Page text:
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Green Party of Texas hopes to create viable alternative to red, blue politics

Photo: Michael Barajas, License: N/A

Michael Barajas

Jill Stein, a Green Party candidate for president, at the Green Party of Texas' convention in the Hill Country this weekend.

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"Star" Locke, or Robert Arnold Locke, another perennial candidate who spoke at the Greens' convention, can only be generously described as unelectable — his website bio contains claims of involvement in clandestine government attempts to assassinate Fidel Castro and spins an almost mythical tale of the John Wayne granting him the nickname "Star" after a bar brawl in a Mexican cantina.

The Texas Greens ultimately, and unsurprisingly, threw support behind Jill Stein for the party's nomination for president. Stein, who once ran against Mitt Romney for governor of Massachusetts, says her win in the California primary last week guaranteed her place as the Green Party nominee for president at the party's national convention in Baltimore next month. Sitcom comedienne and celebrity Roseanne Barr, who didn't show at the Texas convention, spoke to Texas Green members via phone conference Saturday, saying she'd continue to seek the Green nomination for president.

Stein, an eloquent Harvard-educated physician keen on quoting Frederick Douglass ("Power concedes nothing without a demand") and Alice Walker ("The most common way people give up their power is by thinking they don't have any"), seems to embody the type of voter Greens across the country are fighting to win over: liberals, progressives, peace activists, and environmentalists who feel ditched by rightward-drifting Democrats.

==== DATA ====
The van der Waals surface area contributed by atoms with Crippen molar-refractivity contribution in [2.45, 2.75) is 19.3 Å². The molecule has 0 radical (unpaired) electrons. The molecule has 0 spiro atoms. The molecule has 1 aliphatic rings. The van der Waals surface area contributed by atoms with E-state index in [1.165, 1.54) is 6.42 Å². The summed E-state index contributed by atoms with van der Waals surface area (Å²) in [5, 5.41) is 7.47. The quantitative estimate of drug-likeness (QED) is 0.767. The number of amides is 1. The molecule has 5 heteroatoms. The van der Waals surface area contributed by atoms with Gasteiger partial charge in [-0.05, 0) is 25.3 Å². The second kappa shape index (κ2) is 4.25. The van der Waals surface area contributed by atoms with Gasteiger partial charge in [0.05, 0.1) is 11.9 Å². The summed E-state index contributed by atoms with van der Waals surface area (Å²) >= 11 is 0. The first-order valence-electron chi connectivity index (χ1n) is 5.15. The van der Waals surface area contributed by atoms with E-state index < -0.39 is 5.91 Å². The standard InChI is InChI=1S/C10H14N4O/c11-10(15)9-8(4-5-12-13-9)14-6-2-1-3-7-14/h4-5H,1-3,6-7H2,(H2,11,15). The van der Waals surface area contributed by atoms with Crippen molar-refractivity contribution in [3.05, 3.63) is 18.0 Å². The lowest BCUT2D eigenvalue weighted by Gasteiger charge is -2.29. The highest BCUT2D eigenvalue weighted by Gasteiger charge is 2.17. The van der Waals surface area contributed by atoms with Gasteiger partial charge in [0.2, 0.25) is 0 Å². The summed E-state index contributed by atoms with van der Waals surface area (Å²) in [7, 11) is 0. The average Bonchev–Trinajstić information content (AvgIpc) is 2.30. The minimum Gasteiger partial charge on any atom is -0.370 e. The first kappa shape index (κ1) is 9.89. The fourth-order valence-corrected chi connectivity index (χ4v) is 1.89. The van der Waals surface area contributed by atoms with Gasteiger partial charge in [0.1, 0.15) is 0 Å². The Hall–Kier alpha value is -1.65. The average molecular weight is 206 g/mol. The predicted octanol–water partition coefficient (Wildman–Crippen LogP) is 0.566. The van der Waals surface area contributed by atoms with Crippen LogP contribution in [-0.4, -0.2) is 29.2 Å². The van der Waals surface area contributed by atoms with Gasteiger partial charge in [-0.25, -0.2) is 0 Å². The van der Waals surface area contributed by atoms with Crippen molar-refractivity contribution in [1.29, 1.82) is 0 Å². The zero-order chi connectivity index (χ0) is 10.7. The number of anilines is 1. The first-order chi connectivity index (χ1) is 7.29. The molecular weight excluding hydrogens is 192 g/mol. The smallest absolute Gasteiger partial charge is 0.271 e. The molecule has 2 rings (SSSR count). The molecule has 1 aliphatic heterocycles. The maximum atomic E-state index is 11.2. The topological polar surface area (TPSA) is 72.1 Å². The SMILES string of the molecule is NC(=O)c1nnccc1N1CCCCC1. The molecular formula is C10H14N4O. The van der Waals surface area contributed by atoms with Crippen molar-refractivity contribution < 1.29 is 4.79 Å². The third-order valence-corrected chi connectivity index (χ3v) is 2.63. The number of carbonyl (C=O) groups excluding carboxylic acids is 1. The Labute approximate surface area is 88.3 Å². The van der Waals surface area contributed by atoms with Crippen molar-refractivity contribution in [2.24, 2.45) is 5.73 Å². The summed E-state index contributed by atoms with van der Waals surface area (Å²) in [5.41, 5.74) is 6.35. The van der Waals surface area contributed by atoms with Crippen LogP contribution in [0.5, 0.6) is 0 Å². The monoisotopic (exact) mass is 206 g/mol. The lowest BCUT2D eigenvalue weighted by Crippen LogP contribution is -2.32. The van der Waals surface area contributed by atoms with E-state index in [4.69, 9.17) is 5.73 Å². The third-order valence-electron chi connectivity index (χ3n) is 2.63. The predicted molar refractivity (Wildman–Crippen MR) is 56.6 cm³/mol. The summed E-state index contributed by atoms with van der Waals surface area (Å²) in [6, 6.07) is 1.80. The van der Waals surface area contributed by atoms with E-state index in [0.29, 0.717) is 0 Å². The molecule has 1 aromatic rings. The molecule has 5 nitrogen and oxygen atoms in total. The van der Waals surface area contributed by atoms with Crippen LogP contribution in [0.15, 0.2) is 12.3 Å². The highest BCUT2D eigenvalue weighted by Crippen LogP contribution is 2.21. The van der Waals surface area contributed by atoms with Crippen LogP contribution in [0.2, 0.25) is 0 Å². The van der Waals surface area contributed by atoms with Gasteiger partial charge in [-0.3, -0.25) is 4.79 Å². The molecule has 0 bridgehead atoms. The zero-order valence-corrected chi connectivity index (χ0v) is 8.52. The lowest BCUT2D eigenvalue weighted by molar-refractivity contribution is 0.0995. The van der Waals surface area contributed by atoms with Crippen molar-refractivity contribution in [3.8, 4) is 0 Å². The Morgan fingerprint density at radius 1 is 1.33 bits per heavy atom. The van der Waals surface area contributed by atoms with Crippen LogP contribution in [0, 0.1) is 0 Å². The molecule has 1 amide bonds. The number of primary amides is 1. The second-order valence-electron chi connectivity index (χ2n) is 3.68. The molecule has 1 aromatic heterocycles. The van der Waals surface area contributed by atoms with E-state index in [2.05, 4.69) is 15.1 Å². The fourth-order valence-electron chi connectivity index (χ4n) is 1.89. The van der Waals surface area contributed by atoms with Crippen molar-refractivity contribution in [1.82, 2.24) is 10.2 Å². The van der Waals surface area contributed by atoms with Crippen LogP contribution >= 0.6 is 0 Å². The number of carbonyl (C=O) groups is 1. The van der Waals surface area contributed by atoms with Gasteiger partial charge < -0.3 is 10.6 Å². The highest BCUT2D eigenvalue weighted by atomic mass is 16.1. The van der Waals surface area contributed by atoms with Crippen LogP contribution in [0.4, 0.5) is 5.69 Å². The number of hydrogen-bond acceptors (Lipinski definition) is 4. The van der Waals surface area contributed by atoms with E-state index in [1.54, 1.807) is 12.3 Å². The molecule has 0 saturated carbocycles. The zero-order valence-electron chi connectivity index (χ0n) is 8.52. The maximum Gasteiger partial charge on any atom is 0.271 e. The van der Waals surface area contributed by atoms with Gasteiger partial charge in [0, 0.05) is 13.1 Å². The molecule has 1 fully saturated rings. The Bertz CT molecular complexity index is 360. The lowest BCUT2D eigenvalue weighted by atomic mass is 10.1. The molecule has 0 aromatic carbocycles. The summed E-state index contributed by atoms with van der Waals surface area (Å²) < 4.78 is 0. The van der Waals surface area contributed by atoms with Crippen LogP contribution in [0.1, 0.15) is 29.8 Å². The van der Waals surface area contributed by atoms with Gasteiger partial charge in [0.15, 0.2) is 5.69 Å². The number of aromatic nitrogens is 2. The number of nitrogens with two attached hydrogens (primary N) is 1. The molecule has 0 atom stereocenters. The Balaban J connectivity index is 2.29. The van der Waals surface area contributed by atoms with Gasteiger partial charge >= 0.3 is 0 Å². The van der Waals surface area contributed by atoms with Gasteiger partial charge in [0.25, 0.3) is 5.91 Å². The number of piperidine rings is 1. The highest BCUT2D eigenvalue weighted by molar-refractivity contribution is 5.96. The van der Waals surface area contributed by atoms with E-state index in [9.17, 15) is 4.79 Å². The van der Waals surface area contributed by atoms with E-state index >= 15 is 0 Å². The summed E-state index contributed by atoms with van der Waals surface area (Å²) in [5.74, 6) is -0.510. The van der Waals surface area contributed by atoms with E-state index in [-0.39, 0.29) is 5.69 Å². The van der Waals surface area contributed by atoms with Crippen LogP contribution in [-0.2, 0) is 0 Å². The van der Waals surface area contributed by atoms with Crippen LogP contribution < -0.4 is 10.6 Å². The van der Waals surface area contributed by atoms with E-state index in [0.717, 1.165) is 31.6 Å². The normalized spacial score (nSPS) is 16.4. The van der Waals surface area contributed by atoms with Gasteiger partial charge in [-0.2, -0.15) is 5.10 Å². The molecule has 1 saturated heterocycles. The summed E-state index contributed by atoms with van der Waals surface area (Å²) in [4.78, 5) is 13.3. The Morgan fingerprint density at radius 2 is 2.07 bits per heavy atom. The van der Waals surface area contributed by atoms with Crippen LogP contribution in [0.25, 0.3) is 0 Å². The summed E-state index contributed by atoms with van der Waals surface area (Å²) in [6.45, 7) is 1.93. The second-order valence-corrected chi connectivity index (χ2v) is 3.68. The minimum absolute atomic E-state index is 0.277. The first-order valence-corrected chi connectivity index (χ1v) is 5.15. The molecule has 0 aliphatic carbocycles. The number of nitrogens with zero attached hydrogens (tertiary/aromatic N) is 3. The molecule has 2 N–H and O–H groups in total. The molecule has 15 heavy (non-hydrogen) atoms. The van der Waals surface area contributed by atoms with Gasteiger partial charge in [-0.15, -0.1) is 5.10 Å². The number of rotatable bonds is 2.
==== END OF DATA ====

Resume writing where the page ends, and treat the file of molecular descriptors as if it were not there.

Stein wrote off the so-called spoiler-effect of third parties, that the major impact is to tip close races between Democrats and Republicans by siphoning off small, crucial pieces of the party base. "We've been told to be quiet, that this silence is an effective strategy," she said. "Well, how's that 'lesser evil' thing working out for you exactly? … We have assured the policies of expansive war, of ignoring a climate meltdown, of economic collapse by silencing ourselves as the only real, non-corporate voice of public interest," she said. "So many progressives have muzzled themselves."

Meghan Owen, 31, said she grew disenchanted with Democratic Party years ago and soon after gave up on politics entirely. That is until she got swept up in the Occupy movement last October. A familiar face and leader within San Antonio's fledgling Occupy contingent, Owen's now running as the Green Party candidate for the new Congressional District 35, a seat that will almost certainly be taken by longtime liberal Austin Congressman Lloyd Doggett, who won last month's Democratic primary.

Owen said the Democratic Party has refused to follow the lead of, and rather attempted to co-opt, the message of the Occupy movement. "Occupy points to all the problems within the system, adding pressure from the outside by pointing out all the corruption, greed that make up our current system," she said. "People like myself and others who have decided to become candidates, we're trying to change the system from inside too. … We're not going to solve things only by yelling and screaming." •

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